European Translation Requirements
Thread poster: Kevin McQuire

Kevin McQuire  Identity Verified
United States
Local time: 11:52
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Mar 6, 2003

I am with a translation firm based in Chicago, IL USA. I have a client whom we are working with to provide translations throughout most of Europe. They are a Therapeutics firm based here in the U.S. and wanted to know what the requirements were in Europe regarding translations. This is generally not our area of expertise.



Is there a central governmental body in Europe that certifies or accredits translators/translations or does each country have their own requirements? For example, here in the U.S., the Federal Drug Administration (FDA) requires translations to include certificates of accuracy which generally include the translator\'s name, language combinations, title of document, and then they are signed under penalty of perjury. This is typically done on a translation firm\'s letterhead which then has the translated documents and original documents attached. It also expedites the process if the translator is accredited by the American Translators Association (ATA).



If anyone may know of the requirements or could steer us in the right direction, we would be greatly appreciative!


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Eva Linderoth  Identity Verified
Sweden
Local time: 18:52
English to Swedish
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Body accredits translators in Sweden Mar 6, 2003

There are exams twice a year in Sweden, arranged by a national body. You apply for the exam from and into the language/s you want to be accredited in, pay a fee and get approved or not.

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Alison Schwitzgebel
France
Local time: 18:52
Member (2002)
German to English
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Each country has its own requirements.... Mar 6, 2003

Each country has its own requirements and in Germany, each federal state can have its own requirements.



In the Rhineland Palatinate you have to submit your documents to the state court (you must have a German translation qualification recognized by the courts in that state) and swear an oath in front of the court president. Then you can go out and buy yourself a stamp which states that you are sworn translator. You then use this to stamp any sworn translations that you may be required to undertake - adding a note to the translation that it is a true and full translation of the original document.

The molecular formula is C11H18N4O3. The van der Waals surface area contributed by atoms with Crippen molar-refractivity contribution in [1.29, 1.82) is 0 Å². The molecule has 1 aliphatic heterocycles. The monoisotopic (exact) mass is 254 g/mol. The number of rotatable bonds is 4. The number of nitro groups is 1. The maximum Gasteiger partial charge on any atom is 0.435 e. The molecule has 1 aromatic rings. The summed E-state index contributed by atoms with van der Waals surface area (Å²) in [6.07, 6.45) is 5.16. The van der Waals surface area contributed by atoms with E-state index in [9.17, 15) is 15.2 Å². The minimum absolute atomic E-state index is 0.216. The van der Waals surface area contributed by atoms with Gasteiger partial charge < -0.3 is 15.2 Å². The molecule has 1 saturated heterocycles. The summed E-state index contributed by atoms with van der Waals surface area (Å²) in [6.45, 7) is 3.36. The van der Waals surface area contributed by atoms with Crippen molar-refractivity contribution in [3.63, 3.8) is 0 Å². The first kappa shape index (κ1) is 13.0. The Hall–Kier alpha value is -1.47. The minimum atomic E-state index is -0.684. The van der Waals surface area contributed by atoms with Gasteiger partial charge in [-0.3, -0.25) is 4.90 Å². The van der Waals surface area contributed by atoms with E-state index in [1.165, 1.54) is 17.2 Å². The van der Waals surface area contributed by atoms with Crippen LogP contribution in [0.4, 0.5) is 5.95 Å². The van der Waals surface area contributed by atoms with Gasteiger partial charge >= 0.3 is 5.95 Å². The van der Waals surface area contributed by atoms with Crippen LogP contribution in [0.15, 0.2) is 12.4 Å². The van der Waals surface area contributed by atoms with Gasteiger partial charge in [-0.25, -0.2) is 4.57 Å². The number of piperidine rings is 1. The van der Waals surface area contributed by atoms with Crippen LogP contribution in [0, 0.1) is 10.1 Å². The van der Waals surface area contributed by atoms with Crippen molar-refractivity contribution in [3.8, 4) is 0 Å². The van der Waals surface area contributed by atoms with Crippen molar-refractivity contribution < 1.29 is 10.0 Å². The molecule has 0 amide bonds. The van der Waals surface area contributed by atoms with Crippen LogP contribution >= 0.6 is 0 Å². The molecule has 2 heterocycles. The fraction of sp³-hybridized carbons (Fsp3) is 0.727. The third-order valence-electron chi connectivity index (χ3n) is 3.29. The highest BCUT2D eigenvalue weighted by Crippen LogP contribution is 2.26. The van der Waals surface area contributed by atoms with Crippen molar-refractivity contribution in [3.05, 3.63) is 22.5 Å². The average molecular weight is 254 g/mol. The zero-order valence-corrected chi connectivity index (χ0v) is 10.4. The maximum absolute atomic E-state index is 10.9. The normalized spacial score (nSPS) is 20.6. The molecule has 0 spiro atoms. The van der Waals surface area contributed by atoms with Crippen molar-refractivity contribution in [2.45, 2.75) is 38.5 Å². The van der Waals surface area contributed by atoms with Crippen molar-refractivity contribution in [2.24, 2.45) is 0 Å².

HTH



Alison


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cailin
German to English
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Different in every country Mar 6, 2003

In Spain you must be named \"intérprete/traductor jurado\" by the Ministry of Foreign Affairs. Once you have passed the exams, the same process as has been explained above follows (get a stamp with all relevant details - name/address/ID no. etc.) and stamp all \"sworn\" translations - bearing this stamp means you are liable before a court of law. In Spain (and I believe this also applies to France, probably Germany too) \"sworn\" or certified translations needed by Spanish businesses are only valid when carried out by holders of the Spanish title. So if your clients deal with businesses in Spain who require \"sworn\"/certified translations, then it is very likely that these must be done by translators with the Spanish title. (To get this title, you must have European nationality or residency).



As far as I know, this system does not apply to Ireland and England - it would appear that a \"regular\" translator could translate these documents which should then be signed by a notary.


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Gillian Searl  Identity Verified
United Kingdom
Local time: 17:52
Member (2004)
German to English
In the UK Mar 6, 2003

there\'s no such scheme. The only way to get to get a so-called sworn translation is for the translator to take the translation to a notary, affirm in their presence that the translation is true and accurate and the notary confirms the translator\'s signature and identity - which proves absoultely nothing!

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Kevin McQuire  Identity Verified
United States
Local time: 11:52
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TOPIC STARTER
Thank You! Mar 6, 2003

That is what I was expecting! I appreciate your time and help!



Best regards,



Kevin McQuire
[addsig]


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